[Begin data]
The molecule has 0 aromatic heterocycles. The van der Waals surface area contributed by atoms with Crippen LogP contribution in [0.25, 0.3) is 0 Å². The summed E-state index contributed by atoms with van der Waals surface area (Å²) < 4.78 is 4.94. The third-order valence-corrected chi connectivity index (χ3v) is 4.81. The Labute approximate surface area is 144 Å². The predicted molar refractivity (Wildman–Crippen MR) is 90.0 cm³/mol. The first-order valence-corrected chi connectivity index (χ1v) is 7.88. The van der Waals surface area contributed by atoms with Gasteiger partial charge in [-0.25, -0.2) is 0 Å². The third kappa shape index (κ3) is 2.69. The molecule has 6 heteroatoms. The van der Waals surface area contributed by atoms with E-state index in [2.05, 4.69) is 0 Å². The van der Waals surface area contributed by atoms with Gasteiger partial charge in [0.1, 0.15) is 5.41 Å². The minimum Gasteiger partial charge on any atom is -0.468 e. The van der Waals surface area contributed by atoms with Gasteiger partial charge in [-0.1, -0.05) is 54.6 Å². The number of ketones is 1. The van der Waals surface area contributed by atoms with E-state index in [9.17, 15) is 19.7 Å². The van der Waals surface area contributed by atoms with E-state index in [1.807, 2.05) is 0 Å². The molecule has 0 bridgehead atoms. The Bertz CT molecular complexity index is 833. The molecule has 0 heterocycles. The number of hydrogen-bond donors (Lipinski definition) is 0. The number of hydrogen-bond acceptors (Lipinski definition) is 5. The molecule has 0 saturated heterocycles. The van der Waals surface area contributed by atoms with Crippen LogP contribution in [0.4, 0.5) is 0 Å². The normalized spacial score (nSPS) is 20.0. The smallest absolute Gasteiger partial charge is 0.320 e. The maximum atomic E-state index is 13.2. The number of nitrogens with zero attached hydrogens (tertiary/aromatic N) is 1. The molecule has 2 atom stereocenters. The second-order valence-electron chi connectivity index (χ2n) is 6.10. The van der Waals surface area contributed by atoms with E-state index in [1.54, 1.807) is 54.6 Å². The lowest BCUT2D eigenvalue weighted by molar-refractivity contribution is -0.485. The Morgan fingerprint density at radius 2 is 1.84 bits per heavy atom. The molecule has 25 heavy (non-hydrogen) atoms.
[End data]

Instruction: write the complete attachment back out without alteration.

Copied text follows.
The molecule has 0 aromatic heterocycles. The van der Waals surface area contributed by atoms with Crippen LogP contribution in [0.25, 0.3) is 0 Å². The summed E-state index contributed by atoms with van der Waals surface area (Å²) < 4.78 is 4.94. The third-order valence-corrected chi connectivity index (χ3v) is 4.81. The Labute approximate surface area is 144 Å². The predicted molar refractivity (Wildman–Crippen MR) is 90.0 cm³/mol. The first-order valence-corrected chi connectivity index (χ1v) is 7.88. The van der Waals surface area contributed by atoms with Gasteiger partial charge in [-0.25, -0.2) is 0 Å². The third kappa shape index (κ3) is 2.69. The molecule has 6 heteroatoms. The van der Waals surface area contributed by atoms with E-state index in [2.05, 4.69) is 0 Å². The van der Waals surface area contributed by atoms with Gasteiger partial charge in [0.1, 0.15) is 5.41 Å². The minimum Gasteiger partial charge on any atom is -0.468 e. The van der Waals surface area contributed by atoms with Gasteiger partial charge in [-0.1, -0.05) is 54.6 Å². The number of ketones is 1. The van der Waals surface area contributed by atoms with E-state index in [9.17, 15) is 19.7 Å². The van der Waals surface area contributed by atoms with E-state index in [1.807, 2.05) is 0 Å². The molecule has 0 bridgehead atoms. The Bertz CT molecular complexity index is 833. The molecule has 0 heterocycles. The number of hydrogen-bond donors (Lipinski definition) is 0. The number of hydrogen-bond acceptors (Lipinski definition) is 5. The molecule has 0 saturated heterocycles. The van der Waals surface area contributed by atoms with Crippen LogP contribution in [0.4, 0.5) is 0 Å². The normalized spacial score (nSPS) is 20.0. The smallest absolute Gasteiger partial charge is 0.320 e. The maximum atomic E-state index is 13.2. The number of nitrogens with zero attached hydrogens (tertiary/aromatic N) is 1. The molecule has 2 atom stereocenters. The second-order valence-electron chi connectivity index (χ2n) is 6.10. The van der Waals surface area contributed by atoms with E-state index in [1.54, 1.807) is 54.6 Å². The lowest BCUT2D eigenvalue weighted by molar-refractivity contribution is -0.485. The Morgan fingerprint density at radius 2 is 1.84 bits per heavy atom. The molecule has 25 heavy (non-hydrogen) atoms.